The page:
At the same time, she started coaching U12 and U14 Emerging Talent Programmes with another ex-League of Ireland player in Sean Byrne. “He gave me the belief that, ‘You can coach as a female even though you’re still playing, you’re definitely good enough,’ and that type of thing.”

As her belief and confidence grew, she did more and more. From coaching four- and five-year-olds at Lucan Academy with Mark Rutherford to various different underage sides at Shelbourne, Slattery compiled an impressive CV as she climbed the ranks and coaching pathway, started to collect her badges and attended “probably every workshop going.”

Her eyes were well and truly on the prize, the prize being her dream job.

I did a lot of volunteering for a few years because I really just wanted to get my name out there and get a job in the FAI,” she concedes. “I was running a lot of programmes for Stephen Rice and people were starting to know my name.”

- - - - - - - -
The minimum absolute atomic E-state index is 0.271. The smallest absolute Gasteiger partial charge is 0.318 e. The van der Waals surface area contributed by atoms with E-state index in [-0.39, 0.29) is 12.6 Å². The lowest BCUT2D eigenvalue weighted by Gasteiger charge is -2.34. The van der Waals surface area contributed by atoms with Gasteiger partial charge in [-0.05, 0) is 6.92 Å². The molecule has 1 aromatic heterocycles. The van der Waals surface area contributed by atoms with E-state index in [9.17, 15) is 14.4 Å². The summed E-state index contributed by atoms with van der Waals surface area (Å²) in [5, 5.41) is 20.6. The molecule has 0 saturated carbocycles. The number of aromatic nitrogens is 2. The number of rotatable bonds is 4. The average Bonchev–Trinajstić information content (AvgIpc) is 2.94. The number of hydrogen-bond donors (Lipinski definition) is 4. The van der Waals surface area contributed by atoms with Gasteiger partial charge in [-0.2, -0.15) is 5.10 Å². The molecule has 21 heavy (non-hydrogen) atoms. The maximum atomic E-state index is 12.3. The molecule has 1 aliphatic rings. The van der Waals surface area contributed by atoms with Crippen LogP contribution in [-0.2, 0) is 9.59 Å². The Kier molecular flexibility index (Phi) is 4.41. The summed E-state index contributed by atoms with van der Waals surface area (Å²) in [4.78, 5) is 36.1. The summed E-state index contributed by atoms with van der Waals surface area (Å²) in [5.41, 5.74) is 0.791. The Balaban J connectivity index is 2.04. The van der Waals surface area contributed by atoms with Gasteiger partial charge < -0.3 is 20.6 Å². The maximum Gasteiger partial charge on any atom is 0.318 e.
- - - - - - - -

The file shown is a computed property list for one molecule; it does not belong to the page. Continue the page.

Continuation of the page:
A job in the Association came up, and she narrowly missed out. The next post on offer was one overseeing the FAI’s Summer Soccer Schools and after further encouragement and advice from Rice, Slattery went for it again. And got it.

Two successful years followed in that job, as her next path was simultaneously carved out. The women’s department wanted her to move in there so she undertook an administration role for eight or nine months before the hunt for female-only development officers began.

There it was, her definite dream job.

“Obviously when it came up, I was thinking Jesus, ‘This is my ideal,’” she grins. “When I used to look at Stephen as a DO, I’d think, ‘I would love that job.’ And then obviously a female-only role came up, just to work on the female game. I thought, ‘My God, like.’

“Talk about my head going into overdrive! I did everything to get that. Lucky enough, I got the southside one and Keith O’Halloran got the northside. There’s two of us working in Dublin.

“We’re just based on the female game, working with clubs and leagues. We’re co-funded by Dublin City Council so we do a lot of social inclusion whether it’s Football For All or walking football or late-night leagues, all that sort of stuff.